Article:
by Susan Horton, DVM


First described as Budgerigar fledgling disease in 1981, was called papovavirus
It is a nonencapsulated DNA particle
Avian polyoma viruses are apparently worldwide, but presentation of the disease is different between species
Effects Budgerigars, nonbudgerigar psittacines, finches and gallinaceous species

Clinical Features 


  • Feather abnormalities: reduced formation of down (Head and neck), contour feathers, and flight feathers; these birds are older then 15 days (runners, French molt)
  • Develop normally for 10-15 days, then die
  • Abdominal distension, hemorrhage under the skin, neurologic signs: ataxia, tremors of head and neck
  • Mortality rates vary dependent on age of bird at time of exposure to virus
  • Embryonic death

Nonbudgerigar psittacine birds

  • Peracute death with no signs (most common in young birds)
  • Acute infections: 12 to 24 hour period of clinical changes such as depression, anorexia, weight loss, delayed crop emptying, regurgitation, dehydration, diarrhea, polyuria, difficulty breathing, bleeding under the skin followed by death
  • Subcutaneous hemorrhage over the crop and across the cranium-common in larger psittacines (any disease causing vasculitis, clotting disorders or damage to the liver)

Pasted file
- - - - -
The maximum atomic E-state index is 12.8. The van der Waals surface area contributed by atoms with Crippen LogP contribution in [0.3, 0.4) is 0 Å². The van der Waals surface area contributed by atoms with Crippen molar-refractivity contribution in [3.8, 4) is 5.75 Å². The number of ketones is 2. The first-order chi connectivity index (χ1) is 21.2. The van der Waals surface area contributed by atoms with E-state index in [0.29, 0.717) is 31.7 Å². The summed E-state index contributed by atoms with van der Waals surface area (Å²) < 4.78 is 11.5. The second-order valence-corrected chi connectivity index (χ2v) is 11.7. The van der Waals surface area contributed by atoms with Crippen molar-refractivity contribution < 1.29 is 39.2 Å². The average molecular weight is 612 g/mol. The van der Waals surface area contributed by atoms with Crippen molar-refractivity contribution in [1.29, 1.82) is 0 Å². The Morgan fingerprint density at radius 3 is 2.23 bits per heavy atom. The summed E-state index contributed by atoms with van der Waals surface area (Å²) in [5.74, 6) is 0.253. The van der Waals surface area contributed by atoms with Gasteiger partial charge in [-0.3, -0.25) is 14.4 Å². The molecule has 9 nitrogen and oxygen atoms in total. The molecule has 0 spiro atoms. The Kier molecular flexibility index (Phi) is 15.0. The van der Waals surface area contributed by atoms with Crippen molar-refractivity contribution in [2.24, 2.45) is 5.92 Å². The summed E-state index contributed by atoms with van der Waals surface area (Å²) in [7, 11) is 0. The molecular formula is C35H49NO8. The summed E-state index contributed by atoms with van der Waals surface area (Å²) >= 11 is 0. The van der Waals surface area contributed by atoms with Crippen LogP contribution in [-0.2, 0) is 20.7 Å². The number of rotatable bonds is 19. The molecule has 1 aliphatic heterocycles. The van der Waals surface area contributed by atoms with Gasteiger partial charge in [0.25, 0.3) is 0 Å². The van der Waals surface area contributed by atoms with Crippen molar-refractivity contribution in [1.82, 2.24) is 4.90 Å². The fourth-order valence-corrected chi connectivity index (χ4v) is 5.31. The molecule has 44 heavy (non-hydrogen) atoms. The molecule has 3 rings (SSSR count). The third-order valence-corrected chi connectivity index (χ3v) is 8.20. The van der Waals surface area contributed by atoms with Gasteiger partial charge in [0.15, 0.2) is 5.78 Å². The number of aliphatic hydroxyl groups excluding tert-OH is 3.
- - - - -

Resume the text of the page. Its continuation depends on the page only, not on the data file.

• Yellowish urates
  • Increased LDH, AST, AlkPhos
  • Eclectus parrots may also exhibit gastrointestinal stasis, melena, hematuria, and abdominal pain
  • Chronic form (Europe ): Weight loss, intermittent anorexia, polyuria, poor feather formation, and recurrent bacterial or fungal infections.  Renal failure may follow


  • Acute death (fledglings, adults)
  • Beak abnormalities (fledglings)


All species should be considered susceptible to polyomavirus.
Most commonly effected species include young budgerigars, macaws, conures, Eclectus parrots, lovebirds, ring-necked parakeets, and caiques

Birds considered naturally susceptible to avian polyomavirus
  • African Grey Parrots
  • Budgerigars
  • Conures
  • Hawk-headed Parrot
  • Lorikeets
  • Meyer’s Parrot
  • Quaker Parakeets
  • Senegal Parrot
  • Amazon Parrots
  • Cockatiels
  • Grey-cheeked parakeets
  • Kakariki
  • Lovebirds
  • Parrotlets
  • Rose-ringed Parakeets
  • Splendid Parrot
  • Bourke’s Parrots
  • Cockatoos
  • Eclectus Parrots
  • Lories
  • Macaws
  • Pionus Parrots
  • Scarlet-chested Parrot
  • Canaries
  • Seedcrackers
  • Blue Bills
  • Finches
  • Chickens
  • Lady Amhurst Pheasant
  • Peaceful Dove
  • Brown Pigeon
  • Turkeys
  • Golden Pheasants
  • Ostriches

Age Susceptibility/Mortality

Mortality rate with budgerigars less than 15 days may be as high as 100%, older birds range from 30-80%
Nonbudgerigar neonates are highly susceptible (parent or hand-raised)- usually signs show up at time of weaning; mortality rates from 31-41%

Older psittacine birds

  • Can seroconvert and may be clinically normal (budgies over one month, and over five months of age in others)
  • Exceptions seem to be Eclectus, caiques, grass parakeets and cockatoos